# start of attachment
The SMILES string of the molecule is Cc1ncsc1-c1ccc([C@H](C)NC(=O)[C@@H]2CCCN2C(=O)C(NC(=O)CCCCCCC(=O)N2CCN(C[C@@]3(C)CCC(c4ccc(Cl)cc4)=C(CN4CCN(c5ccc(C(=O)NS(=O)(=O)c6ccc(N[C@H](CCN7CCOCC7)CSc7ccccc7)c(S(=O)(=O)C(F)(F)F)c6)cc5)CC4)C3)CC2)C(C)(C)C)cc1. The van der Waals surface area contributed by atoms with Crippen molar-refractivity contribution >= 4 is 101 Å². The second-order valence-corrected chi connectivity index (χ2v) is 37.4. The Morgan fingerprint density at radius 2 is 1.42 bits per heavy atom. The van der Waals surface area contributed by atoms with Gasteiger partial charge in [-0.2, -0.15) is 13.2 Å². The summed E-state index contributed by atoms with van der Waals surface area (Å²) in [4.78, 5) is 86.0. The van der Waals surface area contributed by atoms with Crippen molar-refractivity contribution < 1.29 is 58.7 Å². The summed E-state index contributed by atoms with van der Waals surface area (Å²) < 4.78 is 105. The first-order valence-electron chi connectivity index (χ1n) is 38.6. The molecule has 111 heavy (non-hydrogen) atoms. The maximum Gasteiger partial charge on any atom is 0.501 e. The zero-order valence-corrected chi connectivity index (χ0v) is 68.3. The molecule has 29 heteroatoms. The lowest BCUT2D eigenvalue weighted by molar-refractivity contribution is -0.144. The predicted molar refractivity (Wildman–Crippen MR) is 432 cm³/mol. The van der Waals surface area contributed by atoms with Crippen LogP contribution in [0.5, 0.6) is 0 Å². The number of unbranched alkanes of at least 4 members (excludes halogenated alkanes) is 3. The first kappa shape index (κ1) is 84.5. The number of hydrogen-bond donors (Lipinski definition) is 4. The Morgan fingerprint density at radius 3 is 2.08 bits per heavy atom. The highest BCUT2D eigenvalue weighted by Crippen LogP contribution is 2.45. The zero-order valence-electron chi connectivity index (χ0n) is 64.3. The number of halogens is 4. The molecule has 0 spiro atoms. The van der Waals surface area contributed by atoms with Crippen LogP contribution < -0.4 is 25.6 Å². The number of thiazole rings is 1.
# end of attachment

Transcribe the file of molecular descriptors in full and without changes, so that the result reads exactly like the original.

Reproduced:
The SMILES string of the molecule is Cc1ncsc1-c1ccc([C@H](C)NC(=O)[C@@H]2CCCN2C(=O)C(NC(=O)CCCCCCC(=O)N2CCN(C[C@@]3(C)CCC(c4ccc(Cl)cc4)=C(CN4CCN(c5ccc(C(=O)NS(=O)(=O)c6ccc(N[C@H](CCN7CCOCC7)CSc7ccccc7)c(S(=O)(=O)C(F)(F)F)c6)cc5)CC4)C3)CC2)C(C)(C)C)cc1. The van der Waals surface area contributed by atoms with Crippen molar-refractivity contribution >= 4 is 101 Å². The second-order valence-corrected chi connectivity index (χ2v) is 37.4. The Morgan fingerprint density at radius 2 is 1.42 bits per heavy atom. The van der Waals surface area contributed by atoms with Gasteiger partial charge in [-0.2, -0.15) is 13.2 Å². The summed E-state index contributed by atoms with van der Waals surface area (Å²) in [4.78, 5) is 86.0. The van der Waals surface area contributed by atoms with Crippen molar-refractivity contribution < 1.29 is 58.7 Å². The summed E-state index contributed by atoms with van der Waals surface area (Å²) < 4.78 is 105. The first-order valence-electron chi connectivity index (χ1n) is 38.6. The molecule has 111 heavy (non-hydrogen) atoms. The maximum Gasteiger partial charge on any atom is 0.501 e. The zero-order valence-corrected chi connectivity index (χ0v) is 68.3. The molecule has 29 heteroatoms. The lowest BCUT2D eigenvalue weighted by molar-refractivity contribution is -0.144. The predicted molar refractivity (Wildman–Crippen MR) is 432 cm³/mol. The van der Waals surface area contributed by atoms with Crippen LogP contribution in [0.5, 0.6) is 0 Å². The number of unbranched alkanes of at least 4 members (excludes halogenated alkanes) is 3. The first kappa shape index (κ1) is 84.5. The number of hydrogen-bond donors (Lipinski definition) is 4. The Morgan fingerprint density at radius 3 is 2.08 bits per heavy atom. The highest BCUT2D eigenvalue weighted by Crippen LogP contribution is 2.45. The zero-order valence-electron chi connectivity index (χ0n) is 64.3. The number of halogens is 4. The molecule has 0 spiro atoms. The van der Waals surface area contributed by atoms with Crippen LogP contribution < -0.4 is 25.6 Å². The number of thiazole rings is 1.